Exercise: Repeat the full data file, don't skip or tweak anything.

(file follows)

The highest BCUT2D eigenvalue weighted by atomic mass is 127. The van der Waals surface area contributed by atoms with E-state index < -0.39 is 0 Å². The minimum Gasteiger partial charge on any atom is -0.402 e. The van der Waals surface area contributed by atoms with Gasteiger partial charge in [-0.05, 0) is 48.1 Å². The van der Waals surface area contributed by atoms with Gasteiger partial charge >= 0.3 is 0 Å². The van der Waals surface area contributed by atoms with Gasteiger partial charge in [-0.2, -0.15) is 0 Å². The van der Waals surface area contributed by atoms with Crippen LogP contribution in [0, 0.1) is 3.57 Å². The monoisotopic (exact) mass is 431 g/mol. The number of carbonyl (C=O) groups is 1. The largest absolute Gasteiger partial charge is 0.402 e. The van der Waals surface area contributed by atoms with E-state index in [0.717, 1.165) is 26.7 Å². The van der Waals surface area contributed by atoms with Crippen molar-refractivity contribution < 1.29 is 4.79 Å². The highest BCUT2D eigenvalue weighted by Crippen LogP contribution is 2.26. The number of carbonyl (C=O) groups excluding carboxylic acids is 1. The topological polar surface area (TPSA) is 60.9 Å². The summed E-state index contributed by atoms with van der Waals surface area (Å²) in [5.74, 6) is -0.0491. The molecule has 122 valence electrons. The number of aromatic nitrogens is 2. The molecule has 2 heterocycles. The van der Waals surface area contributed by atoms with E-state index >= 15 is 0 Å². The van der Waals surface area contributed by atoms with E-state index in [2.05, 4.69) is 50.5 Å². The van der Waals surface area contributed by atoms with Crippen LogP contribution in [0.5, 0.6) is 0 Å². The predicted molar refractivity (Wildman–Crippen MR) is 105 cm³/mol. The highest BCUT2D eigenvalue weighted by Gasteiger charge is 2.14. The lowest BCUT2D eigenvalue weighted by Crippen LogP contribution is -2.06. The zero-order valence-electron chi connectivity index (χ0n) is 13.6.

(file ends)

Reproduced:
The highest BCUT2D eigenvalue weighted by atomic mass is 127. The van der Waals surface area contributed by atoms with E-state index < -0.39 is 0 Å². The minimum Gasteiger partial charge on any atom is -0.402 e. The van der Waals surface area contributed by atoms with Gasteiger partial charge in [-0.05, 0) is 48.1 Å². The van der Waals surface area contributed by atoms with Gasteiger partial charge >= 0.3 is 0 Å². The van der Waals surface area contributed by atoms with Gasteiger partial charge in [-0.2, -0.15) is 0 Å². The van der Waals surface area contributed by atoms with Crippen LogP contribution in [0, 0.1) is 3.57 Å². The monoisotopic (exact) mass is 431 g/mol. The number of carbonyl (C=O) groups is 1. The largest absolute Gasteiger partial charge is 0.402 e. The van der Waals surface area contributed by atoms with E-state index in [0.717, 1.165) is 26.7 Å². The van der Waals surface area contributed by atoms with Crippen molar-refractivity contribution < 1.29 is 4.79 Å². The highest BCUT2D eigenvalue weighted by Crippen LogP contribution is 2.26. The number of carbonyl (C=O) groups excluding carboxylic acids is 1. The topological polar surface area (TPSA) is 60.9 Å². The summed E-state index contributed by atoms with van der Waals surface area (Å²) in [5.74, 6) is -0.0491. The molecule has 122 valence electrons. The number of aromatic nitrogens is 2. The molecule has 2 heterocycles. The van der Waals surface area contributed by atoms with E-state index >= 15 is 0 Å². The van der Waals surface area contributed by atoms with E-state index in [2.05, 4.69) is 50.5 Å². The van der Waals surface area contributed by atoms with Crippen LogP contribution in [0.5, 0.6) is 0 Å². The predicted molar refractivity (Wildman–Crippen MR) is 105 cm³/mol. The highest BCUT2D eigenvalue weighted by Gasteiger charge is 2.14. The lowest BCUT2D eigenvalue weighted by Crippen LogP contribution is -2.06. The zero-order valence-electron chi connectivity index (χ0n) is 13.6.